I feel it is also imperative that I comment on an extremely disturbing circumstance that I routinely witness. The simultaneous prescribing of chronic opioid agonist MAT Medication Assisted Treatment (i.e. methadone or buprenorphine/”Suboxone”) and chronic benzodiazepines in an out-patient setting. This combination can cause serious and sometimes FATAL RESPIRATORY DEPRESSION (and this risk is exponentially higher in our opioid use disorder population- if they could take things according to a prescription on a bottle they wouldn’t be addicts!). Any physician prescribing these drugs in combination is truly doing a disservice to his or her patients, and their liability in event of an adverse outcome is absolutely indefensible and unforgivable!

MAT Medication Assisted Therapy and Methadone

Chemical formula of Methadone

Methadone is the oldest example of an opioid agonist used to treat opioid addiction. As described, methadone attaches to the same opiate receptors in the brain that heroin and other opioids do, and attenuates withdrawal symptoms and reduces cravings. The downsides of methadone are that it is only available at specific government-sponsored clinics, the patient has to go to the clinic daily (at least initially) in order to receive their dose for the day, the safety profile of methadone is somewhat problematic (interactions with other drugs, a propensity to cause respiratory depression, a very real risk of overdose if too much is consumed, and cardiotoxicity and “QT prolongation”), and the patient does remain dependent on an opioid. Although methadone has certainly been used successfully for decades in the treatment of opioid use disorder, these limitations make it less desirable, in my opinion, than the newer medication on the market, namely buprenorphine.

MAT Medication Assisted Treatment and Buprenorphine (Suboxone)

Suboxone use for opiate detox in west palm beach by Dr Ligotti

Buprenorphine is sold as a generic and also in the branded combinations Suboxone, Zubsolv, and Bunavail, which contain both buprenorphine and naloxone. With the exception of Probuphine (a new buprenorphine sub-dermal implant), buprenorphine products are dissolved in the mouth (Suboxone and Zubsolv), or applied to the inside of the cheek (Bunavail). Buprenorphine is a partial opioid agonist that has a “ceiling effect”, making overdoses and fatal respiratory depression much less likely than methadone or abused full-agonist opioids like oxycodone, heroin, etc.

Buprenorphine comes alone as a medication, and this form has a higher street value. It has a greater propensity for diversion or misuse (intravenous administration). In my practice, straight buprenorphine is preferred only in our pregnant patients (naloxone is contraindicated in pregnancy.) Naloxone is an opiate “blocker” which is not active or absorbed to any significant extent when administered orally, and there is also a deterrent to diversion and misuse, as the opiate blocker reduces or eliminates any “high” which could be obtained from intravenous use of the product. This is why combination buprenorphine/naloxone products are generally preferable to prescribe.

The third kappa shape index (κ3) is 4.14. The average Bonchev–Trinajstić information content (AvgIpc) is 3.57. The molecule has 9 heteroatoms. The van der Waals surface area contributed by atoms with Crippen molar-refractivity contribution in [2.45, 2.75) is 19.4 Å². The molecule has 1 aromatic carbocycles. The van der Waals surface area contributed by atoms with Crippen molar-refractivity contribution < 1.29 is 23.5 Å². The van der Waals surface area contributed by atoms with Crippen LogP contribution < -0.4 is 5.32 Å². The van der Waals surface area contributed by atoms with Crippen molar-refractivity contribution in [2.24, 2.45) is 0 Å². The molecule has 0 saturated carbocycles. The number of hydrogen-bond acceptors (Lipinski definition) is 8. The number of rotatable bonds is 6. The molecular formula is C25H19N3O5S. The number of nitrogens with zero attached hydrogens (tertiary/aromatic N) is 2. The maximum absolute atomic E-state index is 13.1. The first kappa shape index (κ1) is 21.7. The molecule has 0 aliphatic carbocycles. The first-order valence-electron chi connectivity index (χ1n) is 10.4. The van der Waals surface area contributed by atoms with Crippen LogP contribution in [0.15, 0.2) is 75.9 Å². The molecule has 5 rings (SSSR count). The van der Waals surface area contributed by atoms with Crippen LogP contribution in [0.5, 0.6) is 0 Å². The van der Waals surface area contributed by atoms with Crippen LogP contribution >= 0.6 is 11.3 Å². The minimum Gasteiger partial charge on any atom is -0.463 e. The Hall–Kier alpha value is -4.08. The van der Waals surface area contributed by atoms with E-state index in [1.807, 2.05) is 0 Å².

The DATA 2000 program is a special training course which familiarizes physicians with buprenorphine products and enables certain physicians to prescribe the products for out-patient management of opiate use disorder. This enables patients to live a fairly normal life- going to work, maintaining relationships, etc. Downsides of buprenorphine treatment include the fact that the patient remains dependent on an opioid and cost.

Health Insurance Company’s Delay MAT Medication Assisted Treatment

Unfortunately, many insurances still play the “prior authorization” game with these medications. What this means is that, if I write a prescription at my Suboxone clinic of Suboxone for one of my patients and they take it to the pharmacy, many times the insurance company will ask me to fill out papers and jump through hoops before they will cover the medication. This can take 3-4 days, and in the meantime my patient is either very ill, or already relapsed because of severe withdrawal symptoms. This is very problematic, but I am optimistic that insurers will be forced to increase their coverage for MAT.

opiate dependence treatment offered by Suboxone Clinics West Palm Beach

You may notice that I listed ongoing opiate dependence as a drawback applicable to both medications. It is important here to differentiate between DEPENDENCE and ADDICTION. Dependence is a physiologic phenomenon experienced by any animal given regular opioids, and is characterized by withdrawal symptoms upon sudden discontinuation.

ADDICTION is distinct from dependence in that addiction is defined as compulsive, out-of-control drug use, despite negative consequences. Thus, a patient being treated with buprenorphine is quite naturally DEPENDENT, but generally devoid of harmful addict behaviors and living a normal existence- i.e. he or she is not “addicted”. This ends up being the rationale for the incorporation of MAT into the treatment paradigm of opiate use disorder- the very real concept of harm reduction. We are essentially trading a condition of dependence and addiction for one of solely dependence, and we must at times believe that this is a “win”!

MAT Medication Assisted Treatment Management

We must accept that the outcome REALITY of the majority of our patients is either relapse or death- PERIOD, NOT the all-too-elusive “abstinence”. Given the REALITY that 90% of our opiate use disorder patients will relapse, and the REALITY that the substances our patients are putting in their bodies nowadays are often fatal with a SINGLE USE OF MINUTE AMOUNTS, we as addiction professionals MUST come to grips with the REALITY of considering MAT Medication Assisted Treatment in the management of our opiate use disorder patients. In the final analysis, the REALISTIC question we must ask ourselves for the vast majority of our patients is: “is my patient better off alive and using MAT, or dead because of blind allegiance to our industry’s traditional, draconian ideals”?